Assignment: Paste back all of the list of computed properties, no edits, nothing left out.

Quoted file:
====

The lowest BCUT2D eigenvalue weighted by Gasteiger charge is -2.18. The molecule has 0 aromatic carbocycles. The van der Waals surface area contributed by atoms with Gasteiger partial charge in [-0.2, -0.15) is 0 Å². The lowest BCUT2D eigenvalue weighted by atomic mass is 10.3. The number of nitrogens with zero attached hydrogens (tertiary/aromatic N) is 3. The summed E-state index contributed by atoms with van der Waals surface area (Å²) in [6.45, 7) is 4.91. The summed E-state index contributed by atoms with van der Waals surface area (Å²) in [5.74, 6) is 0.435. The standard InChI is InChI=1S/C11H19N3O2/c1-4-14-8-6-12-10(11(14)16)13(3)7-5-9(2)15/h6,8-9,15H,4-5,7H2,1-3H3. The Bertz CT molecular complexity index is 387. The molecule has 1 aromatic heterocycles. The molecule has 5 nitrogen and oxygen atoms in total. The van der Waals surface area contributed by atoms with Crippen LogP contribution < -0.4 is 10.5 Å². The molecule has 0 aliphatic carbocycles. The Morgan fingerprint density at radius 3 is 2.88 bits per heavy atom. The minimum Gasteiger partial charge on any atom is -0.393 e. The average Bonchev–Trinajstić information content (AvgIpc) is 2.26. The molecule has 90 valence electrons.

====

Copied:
The lowest BCUT2D eigenvalue weighted by Gasteiger charge is -2.18. The molecule has 0 aromatic carbocycles. The van der Waals surface area contributed by atoms with Gasteiger partial charge in [-0.2, -0.15) is 0 Å². The lowest BCUT2D eigenvalue weighted by atomic mass is 10.3. The number of nitrogens with zero attached hydrogens (tertiary/aromatic N) is 3. The summed E-state index contributed by atoms with van der Waals surface area (Å²) in [6.45, 7) is 4.91. The summed E-state index contributed by atoms with van der Waals surface area (Å²) in [5.74, 6) is 0.435. The standard InChI is InChI=1S/C11H19N3O2/c1-4-14-8-6-12-10(11(14)16)13(3)7-5-9(2)15/h6,8-9,15H,4-5,7H2,1-3H3. The Bertz CT molecular complexity index is 387. The molecule has 1 aromatic heterocycles. The molecule has 5 nitrogen and oxygen atoms in total. The van der Waals surface area contributed by atoms with Crippen LogP contribution < -0.4 is 10.5 Å². The molecule has 0 aliphatic carbocycles. The Morgan fingerprint density at radius 3 is 2.88 bits per heavy atom. The minimum Gasteiger partial charge on any atom is -0.393 e. The average Bonchev–Trinajstić information content (AvgIpc) is 2.26. The molecule has 90 valence electrons.